Sew Like a Man

Recently, as part of a project I am working on, the following question was posed to me:

What does your ideal school or classroom look like?

My answer?

Imagine a traditional Wood Shop class in which each student arrives and begins working on a project he or she designed and created, rarely if ever disengaging from their work.  They all have a personal stake in the outcome of the project, they build it so that it will last beyond the time they are in this class, and they build it to be seen by more eyes than just their teachers.
Now take away the wood, the saws, the dust, and the nerdy goggles.  Place the student in a classroom that we might perceive as a history class, an English class, or a math or science class, but keep the elements of creating work that has legacy, personal purpose, and is publicly viewable.
The image above (I’ve appealed for leniency from the original authors), appeared as part of a presentation I did on Saturday at the first annual West Essex Tech Symposium, and came out of a classroom I observed a few weeks back, only it wasn’t woods, but sewing.  For days after the observation, I remained blown away by the way the class ran–and not as if the teacher was unnecessary, quite the opposite actually–and how the students were just locked in to what they were doing.
  • The work they were doing had value.
  • It mattered to them now.
  • It would be seen by more than just their teachers, but also their parents, their classmates, and quite possibly someone they met at the mall.
I couldn’t help but think about the classroom environment in a traditional siloed academic content area where this is taking place.  But is that possible?  If we create this type of environment–this messy, cross-disciplinary, creative, non-bubble tested idea-space–do academic departments then dissipate?  Some seem to think so, but I’ll cling for a bit to see if the creative capacities of our current teachers can rise to this type of challenge.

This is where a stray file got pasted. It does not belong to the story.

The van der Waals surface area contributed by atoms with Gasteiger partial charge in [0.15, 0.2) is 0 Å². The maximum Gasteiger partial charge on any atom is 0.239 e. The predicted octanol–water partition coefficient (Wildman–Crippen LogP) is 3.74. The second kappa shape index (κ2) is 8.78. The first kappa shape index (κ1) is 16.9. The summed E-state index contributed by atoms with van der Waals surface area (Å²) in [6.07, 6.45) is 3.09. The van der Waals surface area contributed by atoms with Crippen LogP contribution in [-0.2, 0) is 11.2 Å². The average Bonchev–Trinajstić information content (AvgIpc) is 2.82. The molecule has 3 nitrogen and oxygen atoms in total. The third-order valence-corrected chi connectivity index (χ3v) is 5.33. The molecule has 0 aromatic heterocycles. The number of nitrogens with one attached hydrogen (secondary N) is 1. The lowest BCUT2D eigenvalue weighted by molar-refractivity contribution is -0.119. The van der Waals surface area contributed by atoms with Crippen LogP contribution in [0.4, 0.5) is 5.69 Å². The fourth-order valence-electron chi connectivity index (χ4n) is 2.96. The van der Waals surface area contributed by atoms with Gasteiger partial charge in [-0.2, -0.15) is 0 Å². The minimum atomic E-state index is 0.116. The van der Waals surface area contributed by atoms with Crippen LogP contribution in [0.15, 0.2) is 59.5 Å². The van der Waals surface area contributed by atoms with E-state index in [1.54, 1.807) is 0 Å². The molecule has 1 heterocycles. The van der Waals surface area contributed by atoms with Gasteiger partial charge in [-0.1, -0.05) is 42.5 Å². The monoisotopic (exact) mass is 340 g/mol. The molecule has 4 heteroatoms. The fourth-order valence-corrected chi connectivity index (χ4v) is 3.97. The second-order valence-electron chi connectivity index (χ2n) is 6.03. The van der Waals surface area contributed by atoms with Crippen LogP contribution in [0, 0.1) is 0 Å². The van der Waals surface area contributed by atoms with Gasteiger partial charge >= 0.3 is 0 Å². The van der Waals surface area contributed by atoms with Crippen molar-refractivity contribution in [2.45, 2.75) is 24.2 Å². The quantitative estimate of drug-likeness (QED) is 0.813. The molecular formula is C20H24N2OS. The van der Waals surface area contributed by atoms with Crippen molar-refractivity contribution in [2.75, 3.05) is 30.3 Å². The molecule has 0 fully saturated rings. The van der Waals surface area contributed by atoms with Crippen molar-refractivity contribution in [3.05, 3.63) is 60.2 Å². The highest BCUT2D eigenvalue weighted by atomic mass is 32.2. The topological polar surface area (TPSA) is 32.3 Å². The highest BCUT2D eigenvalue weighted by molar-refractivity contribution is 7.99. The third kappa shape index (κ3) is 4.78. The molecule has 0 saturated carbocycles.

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2 thoughts on “Sew Like a Man

  1. As a former Technology Education Teacher (taught Woodshop & Computer Applications) who also happens to sew this really resonated with me. I love the idea of Project-Based Learning, but sometimes that project needs to be tangible. I love running into students and have them tell me they still have their mouse-trap car, or their C02 rocket. Creativity is such an important part of learning, as is failure and projects are a great vehicle to help students not only learn but make something they are passionate and proud of. We need that more in education.

  2. Hi Bethany,

    Thanks for your comment. I love the idea of tangibility (if that’s a word) of work, but I realize that not every shred of work students do in classrooms can be that way. One example I love from an academic setting was this one from Diana Laufenberg and Zac Chase: https://sites.google.com/a/scienceleadership.org/buildinghistory/home. These type of projects, those that require students to apply a specific type of thinking and research to a familiar setting, have value beyond their classroom.

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